As lockdown really started to kick in and the challenges of what it meant to not leave your home for days, social isolation, money worries and bereavement, kicked in, organisations, charities and even synagogues were transforming their work. Liberal Judaism pretty much shifted overnight in terms of its work, much like our communities. Truth is it was only those communities who tried to give the impression of ‘everything is the same’ that were found to have little behind the facade of who they were. Everyone and every other organisation embraced the change even with the hardships entailed and we can only marvel at the professionals and volunteers who switched what they were doing overnight.
It was in April 2020 that Michelle (whose husband I am), who was not yet the co-CEO of the Jewish Leadership Council described what she was witnessing in the organisational landscape of the Jewish community. She said the organisational and institutional change she observed that would normally take five years, was occurring in five days. About three weeks later, Dave Lewis (CEO of Tesco) said about the stores, “Our stores have changed more in the last three or four weeks than in the whole of the decade.” Sometimes prescient and thoughtful leadership is right in front of us, and not making sure the supermarket shelves do not run out of toilet paper, but she’s there steadying the ship of your household in the most tumultuous of years of your life!
As I told Jumoke Fashole on the radio last week, the word for year שנה is from the Hebrew word that means both change and repeat. We talk of the משנה תורה – the repetition of the Torah and the משנה – the rabbinic work learnt through repetition. And yet we also say מה נשתנה – how different is this night from all other nights. Hebrew has that brilliant ability to deliver a message, just in one word. שנה, נשתנה. The year continues on its cycle and yet no year is the same as the previous one. I for one am thrilled to start a new beginning this year with SBJC. That said, I think we’ll all be grateful for some good old fashioned mundane undramatic months after 5780 and 2020.
It was this time last year that I was teaching a special session that opened a series of classes. The course was about living well, health and wellbeing from a Jewish perspective. On the back of my father’s ill health z’l, who died in December, I had been thinking a lot about wellbeing and what we can do as individuals in our lives to feel better, healthier, happier, spiritually intentional and well. The opening session asked a question that I think is not really truly answerable. What prompts us to make change in the first place? I even enrolled on a course during lockdown called ‘The Science of Well-Being’ by Yale University. I didn’t finish it, but the science of well-being is part of the same question – how do we start to make change, preferably for the better?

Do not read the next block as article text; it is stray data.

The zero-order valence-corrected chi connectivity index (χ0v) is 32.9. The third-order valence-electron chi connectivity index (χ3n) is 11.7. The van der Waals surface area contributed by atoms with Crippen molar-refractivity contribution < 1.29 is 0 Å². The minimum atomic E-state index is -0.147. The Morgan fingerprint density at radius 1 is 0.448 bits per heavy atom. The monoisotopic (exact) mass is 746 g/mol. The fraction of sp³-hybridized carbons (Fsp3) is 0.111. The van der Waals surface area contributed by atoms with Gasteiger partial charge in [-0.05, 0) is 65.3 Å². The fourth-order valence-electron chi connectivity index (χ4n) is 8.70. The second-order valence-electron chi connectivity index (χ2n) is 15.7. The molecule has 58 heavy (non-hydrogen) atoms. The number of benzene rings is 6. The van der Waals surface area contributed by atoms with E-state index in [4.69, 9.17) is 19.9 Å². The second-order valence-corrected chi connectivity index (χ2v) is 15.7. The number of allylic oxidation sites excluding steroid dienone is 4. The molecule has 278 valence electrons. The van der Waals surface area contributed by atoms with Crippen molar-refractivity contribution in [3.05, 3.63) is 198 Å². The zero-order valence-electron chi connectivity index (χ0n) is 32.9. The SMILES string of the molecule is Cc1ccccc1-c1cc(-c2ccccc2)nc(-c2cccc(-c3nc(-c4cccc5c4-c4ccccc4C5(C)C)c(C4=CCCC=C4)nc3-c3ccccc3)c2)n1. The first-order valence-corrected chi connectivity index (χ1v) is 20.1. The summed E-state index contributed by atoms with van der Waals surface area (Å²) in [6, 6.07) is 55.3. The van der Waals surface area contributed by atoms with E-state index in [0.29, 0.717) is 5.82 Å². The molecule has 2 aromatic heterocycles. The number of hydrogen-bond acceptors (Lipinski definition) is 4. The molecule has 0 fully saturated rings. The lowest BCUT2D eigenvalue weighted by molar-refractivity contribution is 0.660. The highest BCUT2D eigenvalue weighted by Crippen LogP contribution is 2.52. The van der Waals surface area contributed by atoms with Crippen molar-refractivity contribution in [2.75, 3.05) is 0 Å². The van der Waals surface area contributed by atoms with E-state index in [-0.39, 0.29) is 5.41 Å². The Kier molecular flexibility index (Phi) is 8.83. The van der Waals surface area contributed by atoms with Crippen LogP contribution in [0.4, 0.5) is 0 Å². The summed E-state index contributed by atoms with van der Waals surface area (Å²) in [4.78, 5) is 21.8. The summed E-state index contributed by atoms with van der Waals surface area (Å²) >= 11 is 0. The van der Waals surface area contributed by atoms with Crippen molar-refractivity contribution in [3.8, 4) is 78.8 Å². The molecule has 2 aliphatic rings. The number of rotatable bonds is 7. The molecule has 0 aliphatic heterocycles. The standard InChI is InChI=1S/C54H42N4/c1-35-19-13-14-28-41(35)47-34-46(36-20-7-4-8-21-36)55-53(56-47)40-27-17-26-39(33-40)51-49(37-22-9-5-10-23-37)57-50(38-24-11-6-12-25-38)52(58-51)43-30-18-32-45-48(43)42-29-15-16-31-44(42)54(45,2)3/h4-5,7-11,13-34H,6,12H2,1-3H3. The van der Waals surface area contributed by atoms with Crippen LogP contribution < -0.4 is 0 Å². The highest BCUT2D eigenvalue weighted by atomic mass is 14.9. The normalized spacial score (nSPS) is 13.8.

Social scientists have shown, for example, if you want children to make ‘better’ choices for dessert in the school canteen then you don’t need to force them, you just need to put the fresh fruit lower and in a more accessible place than the chocolate pudding. Maybe, economists and politicians concluded, we could nudge a population to wellbeing and ‘better’ choices.
Now I say this not to make light of the pandemic, but it’s a pretty hefty nudge to read the news reports last week that quitting smoking is at a ten-year high. Guess what – COVID-19, a respiratory disease gave smokers the nudge to quit. But that’s the point really. It’s not a nudge and it’s not a piece of social engineering that any government can plan, foresee or implement – whether desirable or not.
You see – change, major life change, even organisational change, generally happens in response to major stimuli. That’s why in the theory of change handbooks for organisational development they tell you to ensure you start by explaining the risk, need, and potential crisis in not changing.
But who is going to tell you to change? Who will make the case?
And so we arrive at Yom Kippur – change is now. Change is necessary. You don’t have just one chance in a life or a year. But the chances to change don’t come better than this.
Just last week, I was teaching a friend some Talmud and we were looking at a source which starts with our sense of self-perception and then gives us the encouragement to consider change is always possible – we have to start at some point and why not now. The Babylonian Talmud (Kiddushin 40a etc) reads:
The Sages taught: Always a person should view themselves as though they were half guilty and half innocent. If they perform one mitzva they are fortunate, as they tilt the balance to the scale of merit. If they transgress one prohibition, woe to them, as they tilt the balance to the scale of liability…due to one sin that a person transgresses they squander much good.